nk (dbc370)

  49. alchemy and divining, you might like a aussie author’s take on cloak and dagger and sorcery, called the rook, I’m reading the sequel now,

    narciso (732bc0)

  50. Finding out why smokers don’t get Parkinson’s would be good science. So far, research with nicotine in patients who already have Parkinson’s has not been fruitful. But there might come a time when the magic ingredient in tobacco, whether nicotine or something else, is like fluoride or an aspirin a day, without the risk of cancer or emphysema and ashes all over the place. After that, we can worry about monkeys with TMJ.

    nk (dbc370)

  51. The infrastructure is clearly a mess in many urban areas. NY City’s potholes are a classic example. I haven’t been there in a while so maybe they’ve actually been repaired – but I doubt it. There’s also a significant need for unclogging traffic choke points around some major urban areas. If traffic routinely goes at a crawl during rush hour, that by definition means more spending is needed. But the problem was created in the first place in many of those major urban areas by diverting huge amounts of spending to worthless education spending, welfare etc. When the Federal government gets into the game money just gets thrown around according to some political formula, and not spent where it would alleviate traffic tie ups.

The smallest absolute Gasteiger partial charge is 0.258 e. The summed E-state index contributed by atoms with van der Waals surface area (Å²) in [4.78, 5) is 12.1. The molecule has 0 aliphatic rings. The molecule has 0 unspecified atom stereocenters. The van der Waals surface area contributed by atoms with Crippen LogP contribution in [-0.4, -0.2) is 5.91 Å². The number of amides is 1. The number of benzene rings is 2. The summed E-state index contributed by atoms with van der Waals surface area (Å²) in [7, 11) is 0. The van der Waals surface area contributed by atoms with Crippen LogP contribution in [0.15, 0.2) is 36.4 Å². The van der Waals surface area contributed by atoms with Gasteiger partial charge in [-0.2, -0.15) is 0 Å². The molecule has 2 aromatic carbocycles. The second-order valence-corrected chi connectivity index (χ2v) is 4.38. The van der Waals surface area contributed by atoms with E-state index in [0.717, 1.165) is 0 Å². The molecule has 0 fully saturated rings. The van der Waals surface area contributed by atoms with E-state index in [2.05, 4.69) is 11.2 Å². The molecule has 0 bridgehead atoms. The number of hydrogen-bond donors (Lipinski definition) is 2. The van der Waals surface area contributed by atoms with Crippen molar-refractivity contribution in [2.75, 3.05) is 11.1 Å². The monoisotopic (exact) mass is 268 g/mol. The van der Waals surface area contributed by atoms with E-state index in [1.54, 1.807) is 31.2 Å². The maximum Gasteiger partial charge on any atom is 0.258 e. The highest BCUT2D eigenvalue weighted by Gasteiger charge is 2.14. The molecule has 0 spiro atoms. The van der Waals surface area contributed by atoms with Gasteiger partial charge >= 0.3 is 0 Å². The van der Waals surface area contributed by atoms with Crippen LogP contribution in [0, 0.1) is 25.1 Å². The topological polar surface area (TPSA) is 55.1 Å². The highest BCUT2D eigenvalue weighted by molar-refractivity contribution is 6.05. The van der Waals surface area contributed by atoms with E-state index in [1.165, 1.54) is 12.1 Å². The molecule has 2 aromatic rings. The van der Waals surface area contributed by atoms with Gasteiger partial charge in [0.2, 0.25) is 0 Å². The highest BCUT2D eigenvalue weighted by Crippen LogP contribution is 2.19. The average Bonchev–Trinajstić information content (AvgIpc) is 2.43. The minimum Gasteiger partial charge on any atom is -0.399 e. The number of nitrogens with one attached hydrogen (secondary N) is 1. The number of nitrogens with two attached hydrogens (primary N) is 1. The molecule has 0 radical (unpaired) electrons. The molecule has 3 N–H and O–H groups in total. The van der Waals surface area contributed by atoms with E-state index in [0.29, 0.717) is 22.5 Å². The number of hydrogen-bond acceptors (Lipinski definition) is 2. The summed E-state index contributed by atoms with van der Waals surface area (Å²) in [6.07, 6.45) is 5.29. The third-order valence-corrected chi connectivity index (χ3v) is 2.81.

Gerald A (76f251)

  52. Pork to constituencies.

    nk (dbc370)

  53. stephanie meyer will be producing, so considering her last stand alone effort,

    http://ficklefishfilms.com/2015/11/the-rook-on-hulu/

    narciso (732bc0)

  54. Another reason the roads are a mess in many large metropolitan areas is that they’re in blue states and the Democrats divert road funding to mass transit.

    Gerald A (76f251)

  55. Not quite the same as Power To The People. 😉

    But you raise another point, too. California has a law which prevents raising real estate taxes. What would it look like without federal money? Still, it gets back less from the federal government than its people pay in federal taxes. It’s a way for politicians to tax us while looking like they’re giving us money.

    nk (dbc370)

  56. “You mean to tell me you still built that even though the Republicans wouldn’t authorize more money to repair the crumbling roads?”